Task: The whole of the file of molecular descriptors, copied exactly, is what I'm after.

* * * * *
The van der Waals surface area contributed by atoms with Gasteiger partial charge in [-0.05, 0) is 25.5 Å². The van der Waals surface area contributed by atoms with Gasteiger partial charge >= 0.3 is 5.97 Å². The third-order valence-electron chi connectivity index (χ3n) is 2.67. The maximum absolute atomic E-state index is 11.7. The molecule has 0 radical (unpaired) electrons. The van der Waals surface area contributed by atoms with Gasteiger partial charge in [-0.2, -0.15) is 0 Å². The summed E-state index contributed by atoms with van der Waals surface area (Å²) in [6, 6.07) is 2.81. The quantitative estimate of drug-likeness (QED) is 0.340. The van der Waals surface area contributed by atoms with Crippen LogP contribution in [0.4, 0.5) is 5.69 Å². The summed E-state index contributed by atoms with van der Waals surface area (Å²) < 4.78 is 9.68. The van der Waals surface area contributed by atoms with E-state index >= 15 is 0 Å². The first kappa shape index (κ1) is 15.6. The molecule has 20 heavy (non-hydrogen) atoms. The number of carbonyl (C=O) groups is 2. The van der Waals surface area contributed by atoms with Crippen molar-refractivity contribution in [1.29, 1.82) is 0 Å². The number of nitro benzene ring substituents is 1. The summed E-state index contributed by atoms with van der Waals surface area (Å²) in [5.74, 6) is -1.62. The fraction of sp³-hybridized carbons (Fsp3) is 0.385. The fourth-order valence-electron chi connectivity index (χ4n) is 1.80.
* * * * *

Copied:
The van der Waals surface area contributed by atoms with Gasteiger partial charge in [-0.05, 0) is 25.5 Å². The van der Waals surface area contributed by atoms with Gasteiger partial charge >= 0.3 is 5.97 Å². The third-order valence-electron chi connectivity index (χ3n) is 2.67. The maximum absolute atomic E-state index is 11.7. The molecule has 0 radical (unpaired) electrons. The van der Waals surface area contributed by atoms with Gasteiger partial charge in [-0.2, -0.15) is 0 Å². The summed E-state index contributed by atoms with van der Waals surface area (Å²) in [6, 6.07) is 2.81. The quantitative estimate of drug-likeness (QED) is 0.340. The van der Waals surface area contributed by atoms with Crippen LogP contribution in [0.4, 0.5) is 5.69 Å². The summed E-state index contributed by atoms with van der Waals surface area (Å²) < 4.78 is 9.68. The van der Waals surface area contributed by atoms with E-state index >= 15 is 0 Å². The first kappa shape index (κ1) is 15.6. The molecule has 20 heavy (non-hydrogen) atoms. The number of carbonyl (C=O) groups is 2. The van der Waals surface area contributed by atoms with Crippen molar-refractivity contribution in [1.29, 1.82) is 0 Å². The number of nitro benzene ring substituents is 1. The summed E-state index contributed by atoms with van der Waals surface area (Å²) in [5.74, 6) is -1.62. The fraction of sp³-hybridized carbons (Fsp3) is 0.385. The fourth-order valence-electron chi connectivity index (χ4n) is 1.80.